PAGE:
Folks, they are patenting LIFE and not only patenting what their hands have produced, but are patenting its offspring.  We have crossed a moral line that man has no right to cross. 

Now Monsanto have turned their attention to Alfalfa. Earlier this year, Secretary Vilsack withdrew the Dept. of Agriculture objections to the introduction of Monsanto’s Roundup Ready Alfalfa.  Holy cow, what have we done?

Alfalfa is hugely important to the dairy industry.  As the owner of a small herd of dairy goats and the occasional dairy cow, I know just how important alfalfa is to us.  We feed it to all our lactating animals. It has a high percentage of protein and is loaded with additional nutrients and micronutrients.  We don’t feed corn, so alfalfa is even more important to us than to grain fed dairies.

Alfalfa is wonderful nitrogen catcher.  It grabs the nitrogen from the atmosphere and plants it firmly into the soil beneath its feet.  It has none of the risks normally associated with soy, making it a great rotational option and fertility builder.  Oh, and since it’s a forage crop, alfalfa doesn’t particularly need to be weed resistant (Roundup Ready) and the fields don’t need to be sprayed.  Simply put a few goats or donkeys in the field after cutting and your weed problems are eliminated naturally. But again, I digress.

What is going to happen when this GMO alfalfa contaminates nearby farms? What will that mean? Is there going to be some long term benefit for Monsanto?  You can bet your last peso they’ve been looking down the road and see a pot of gold somewhere.  Perhaps it will be that they will introduce the suicide gene that will render an already poor reproducer even less sustainable, requiring more frequent replanting.  That makes some sense for the farmers using their product, but I can’t help but wonder if there is a more sinister end game.

For some time now there has been a persistent rumor that Monsanto wishes to apply for claim to the animals and meat from animals that ‘benefit’ from their products.  For example, if my pigs eat Monsanto corn, the company would be entitled to Royalties from the sale of said pig, or the pork products that come from the pig.  Don’t think it’s so farfetched. Remember they already stop farmers from saving seed from fields they’ve contaminated and they claim compensation from the sale of those seeds. The courts have upheld this outrage.

Track with me.  Let’s suppose the bought and paid for politicians and courts eventually allow the application for entitlement to products that ‘benefit’ from GMO alfalfa.  Monsanto would virtually control the food chain.  We know their alfalfa will contaminate nearby fields and they’ve already established precedence in the courts.  So if they can establish that my goats have been eating alfalfa that contains their genetic material, even if I didn’t sow it or want it, then they would have recourse to royalties or penalties from the milk, meat or sale of my goats. The prospect is beyond Orwellian, it’s Apocalyptic.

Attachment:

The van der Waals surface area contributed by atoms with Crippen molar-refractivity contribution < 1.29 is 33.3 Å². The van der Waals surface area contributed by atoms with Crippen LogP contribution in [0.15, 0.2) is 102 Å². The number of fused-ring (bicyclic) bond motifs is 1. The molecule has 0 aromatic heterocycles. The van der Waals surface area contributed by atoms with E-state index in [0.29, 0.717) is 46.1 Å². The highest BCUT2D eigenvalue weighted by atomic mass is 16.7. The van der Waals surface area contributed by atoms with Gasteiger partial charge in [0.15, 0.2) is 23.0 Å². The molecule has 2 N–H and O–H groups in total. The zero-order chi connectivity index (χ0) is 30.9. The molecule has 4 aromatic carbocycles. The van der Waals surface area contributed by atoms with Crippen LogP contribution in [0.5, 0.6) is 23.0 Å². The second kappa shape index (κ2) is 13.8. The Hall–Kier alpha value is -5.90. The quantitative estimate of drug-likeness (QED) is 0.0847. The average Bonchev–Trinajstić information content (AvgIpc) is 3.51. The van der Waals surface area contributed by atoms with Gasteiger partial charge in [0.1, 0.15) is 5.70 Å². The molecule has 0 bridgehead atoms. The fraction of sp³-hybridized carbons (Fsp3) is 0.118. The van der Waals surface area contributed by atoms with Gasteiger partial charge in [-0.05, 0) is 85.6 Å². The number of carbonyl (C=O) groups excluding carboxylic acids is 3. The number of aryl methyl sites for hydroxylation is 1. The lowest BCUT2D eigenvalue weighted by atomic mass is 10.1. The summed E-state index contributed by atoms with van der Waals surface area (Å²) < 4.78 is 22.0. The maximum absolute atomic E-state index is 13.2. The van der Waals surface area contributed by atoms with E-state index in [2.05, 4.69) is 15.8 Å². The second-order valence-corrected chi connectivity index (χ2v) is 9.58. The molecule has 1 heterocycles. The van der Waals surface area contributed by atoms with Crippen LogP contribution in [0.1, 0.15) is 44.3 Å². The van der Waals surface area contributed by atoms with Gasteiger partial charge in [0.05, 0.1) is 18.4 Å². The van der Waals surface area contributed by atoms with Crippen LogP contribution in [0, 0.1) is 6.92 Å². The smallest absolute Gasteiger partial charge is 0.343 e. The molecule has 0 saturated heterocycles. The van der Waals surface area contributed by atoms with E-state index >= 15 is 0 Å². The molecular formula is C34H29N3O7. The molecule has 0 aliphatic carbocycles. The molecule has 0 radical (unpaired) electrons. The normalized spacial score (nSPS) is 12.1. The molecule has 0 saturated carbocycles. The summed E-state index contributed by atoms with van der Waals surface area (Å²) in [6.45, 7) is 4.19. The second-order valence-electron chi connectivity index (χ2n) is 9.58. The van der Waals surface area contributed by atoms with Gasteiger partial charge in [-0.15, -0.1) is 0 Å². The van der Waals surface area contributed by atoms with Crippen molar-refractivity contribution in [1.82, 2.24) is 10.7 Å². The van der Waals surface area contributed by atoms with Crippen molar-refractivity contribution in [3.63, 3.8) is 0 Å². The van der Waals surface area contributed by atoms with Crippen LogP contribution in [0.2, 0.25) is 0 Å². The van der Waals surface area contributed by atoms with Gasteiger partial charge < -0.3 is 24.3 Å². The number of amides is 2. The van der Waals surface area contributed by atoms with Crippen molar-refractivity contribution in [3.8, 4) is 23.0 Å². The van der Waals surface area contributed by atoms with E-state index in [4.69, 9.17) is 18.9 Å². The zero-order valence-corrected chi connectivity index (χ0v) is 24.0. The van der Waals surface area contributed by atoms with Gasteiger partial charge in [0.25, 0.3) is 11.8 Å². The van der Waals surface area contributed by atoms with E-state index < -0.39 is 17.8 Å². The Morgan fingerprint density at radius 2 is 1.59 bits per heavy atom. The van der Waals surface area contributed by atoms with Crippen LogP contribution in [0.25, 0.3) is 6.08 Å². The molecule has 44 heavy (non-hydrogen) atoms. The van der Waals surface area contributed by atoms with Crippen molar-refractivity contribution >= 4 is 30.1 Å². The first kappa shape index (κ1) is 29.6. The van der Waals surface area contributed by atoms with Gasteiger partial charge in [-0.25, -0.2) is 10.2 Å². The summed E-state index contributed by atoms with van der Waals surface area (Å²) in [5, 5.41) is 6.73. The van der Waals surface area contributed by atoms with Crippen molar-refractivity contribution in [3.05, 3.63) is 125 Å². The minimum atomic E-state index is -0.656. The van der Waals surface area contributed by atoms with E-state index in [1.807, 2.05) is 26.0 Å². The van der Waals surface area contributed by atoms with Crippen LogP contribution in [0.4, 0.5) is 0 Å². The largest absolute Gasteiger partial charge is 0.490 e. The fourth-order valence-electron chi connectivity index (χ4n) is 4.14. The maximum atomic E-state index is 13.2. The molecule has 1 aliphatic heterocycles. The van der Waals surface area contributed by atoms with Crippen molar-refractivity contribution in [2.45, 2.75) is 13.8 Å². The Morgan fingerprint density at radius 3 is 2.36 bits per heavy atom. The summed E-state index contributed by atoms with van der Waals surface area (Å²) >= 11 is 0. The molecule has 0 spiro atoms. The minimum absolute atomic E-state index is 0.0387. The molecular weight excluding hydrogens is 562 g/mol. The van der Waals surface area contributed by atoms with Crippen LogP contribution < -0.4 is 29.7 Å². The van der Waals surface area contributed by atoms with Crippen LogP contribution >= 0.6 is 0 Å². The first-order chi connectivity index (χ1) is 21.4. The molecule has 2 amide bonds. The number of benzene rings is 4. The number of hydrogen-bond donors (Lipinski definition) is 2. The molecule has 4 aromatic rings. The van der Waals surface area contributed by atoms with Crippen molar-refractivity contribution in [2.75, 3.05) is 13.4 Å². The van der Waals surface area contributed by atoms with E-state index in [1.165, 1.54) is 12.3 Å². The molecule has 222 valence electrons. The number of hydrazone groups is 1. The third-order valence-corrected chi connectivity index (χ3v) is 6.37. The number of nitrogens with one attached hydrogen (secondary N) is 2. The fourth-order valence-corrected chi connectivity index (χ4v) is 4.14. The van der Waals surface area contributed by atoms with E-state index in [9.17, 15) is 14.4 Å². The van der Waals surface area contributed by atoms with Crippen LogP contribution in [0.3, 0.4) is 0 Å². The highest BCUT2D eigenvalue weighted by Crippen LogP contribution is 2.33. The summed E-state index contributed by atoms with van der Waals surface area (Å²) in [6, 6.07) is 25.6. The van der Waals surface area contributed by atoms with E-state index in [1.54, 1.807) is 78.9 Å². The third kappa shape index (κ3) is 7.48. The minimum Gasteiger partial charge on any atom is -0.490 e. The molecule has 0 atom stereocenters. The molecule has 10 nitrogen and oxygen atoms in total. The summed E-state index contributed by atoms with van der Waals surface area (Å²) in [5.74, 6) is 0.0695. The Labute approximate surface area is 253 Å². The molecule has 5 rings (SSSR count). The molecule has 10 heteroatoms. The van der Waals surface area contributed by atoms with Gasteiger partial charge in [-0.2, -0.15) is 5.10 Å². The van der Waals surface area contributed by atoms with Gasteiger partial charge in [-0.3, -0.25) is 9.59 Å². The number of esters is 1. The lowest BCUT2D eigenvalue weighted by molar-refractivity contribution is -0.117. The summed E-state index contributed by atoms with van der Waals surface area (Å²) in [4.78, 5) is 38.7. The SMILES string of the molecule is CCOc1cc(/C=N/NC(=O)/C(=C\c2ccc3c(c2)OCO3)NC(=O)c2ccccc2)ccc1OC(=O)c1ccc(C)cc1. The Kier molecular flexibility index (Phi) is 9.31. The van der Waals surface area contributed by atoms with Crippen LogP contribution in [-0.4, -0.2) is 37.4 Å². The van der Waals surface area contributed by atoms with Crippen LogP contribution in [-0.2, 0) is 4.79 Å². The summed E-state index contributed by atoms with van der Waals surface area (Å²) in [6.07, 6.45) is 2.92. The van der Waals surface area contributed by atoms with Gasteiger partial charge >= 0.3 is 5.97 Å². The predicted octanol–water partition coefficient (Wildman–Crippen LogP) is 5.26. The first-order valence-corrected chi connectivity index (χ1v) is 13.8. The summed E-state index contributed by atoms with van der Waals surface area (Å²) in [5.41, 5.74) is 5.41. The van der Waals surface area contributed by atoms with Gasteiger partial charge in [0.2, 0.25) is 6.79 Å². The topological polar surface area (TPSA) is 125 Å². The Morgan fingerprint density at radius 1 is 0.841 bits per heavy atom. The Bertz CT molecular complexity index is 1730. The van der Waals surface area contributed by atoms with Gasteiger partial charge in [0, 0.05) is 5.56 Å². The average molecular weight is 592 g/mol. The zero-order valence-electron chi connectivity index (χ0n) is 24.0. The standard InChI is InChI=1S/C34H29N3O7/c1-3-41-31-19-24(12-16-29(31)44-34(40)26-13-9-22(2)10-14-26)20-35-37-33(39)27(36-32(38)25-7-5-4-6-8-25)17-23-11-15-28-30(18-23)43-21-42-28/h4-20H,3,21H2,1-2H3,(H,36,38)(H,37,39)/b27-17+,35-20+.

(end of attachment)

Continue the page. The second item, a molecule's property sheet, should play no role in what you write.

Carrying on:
On their website, The Monsanto Company vehemently denies this desire, but the denials reek of ‘methinks he doth protest too much’.  I have no confidence in an organization that has demonstrated the depth of depravity Monsanto already has shown. 

My ‘beef’ with Monsanto is that they profit from a vile from of immorality.  They have stacked the political and judicial system with their own purchased players who will enable them to use natural forces to first line their pockets and ultimately gain power over the food chain.  Be vigilant, America. Speak up. The Europeans see it.  India sees it.  Speak up? Heck, WAKE UP!



2 thoughts on “My Beef with Monsanto’s GMO Alfalfa and Why They Get My Goat (or want to)

  1. I’ve had a fundamental dislike for Monsanto for years now ever since I learned of their GMO crop practices and attempts to patent animals that benefit from those crops… I wish more people could see the levels to which these greedy corporate-types will sink!

  2. I actually think this a fairly balanced approach to Monsanto, not GE, however. I believe that along with aquaponics and vertical farming techniques in urban areas, Genetically Engineered grains in rural areas with poly-culture will ensure the Malthusian trap isn’t tested. Genetically Engineered crops can be water, drought, and pest ect. resistant which will allow the survival of communities in drought and variable climate communities–as well as the food system in general. Anyways, the point about getting money out of politics is valid and must be addressed. Good post, look forward to more.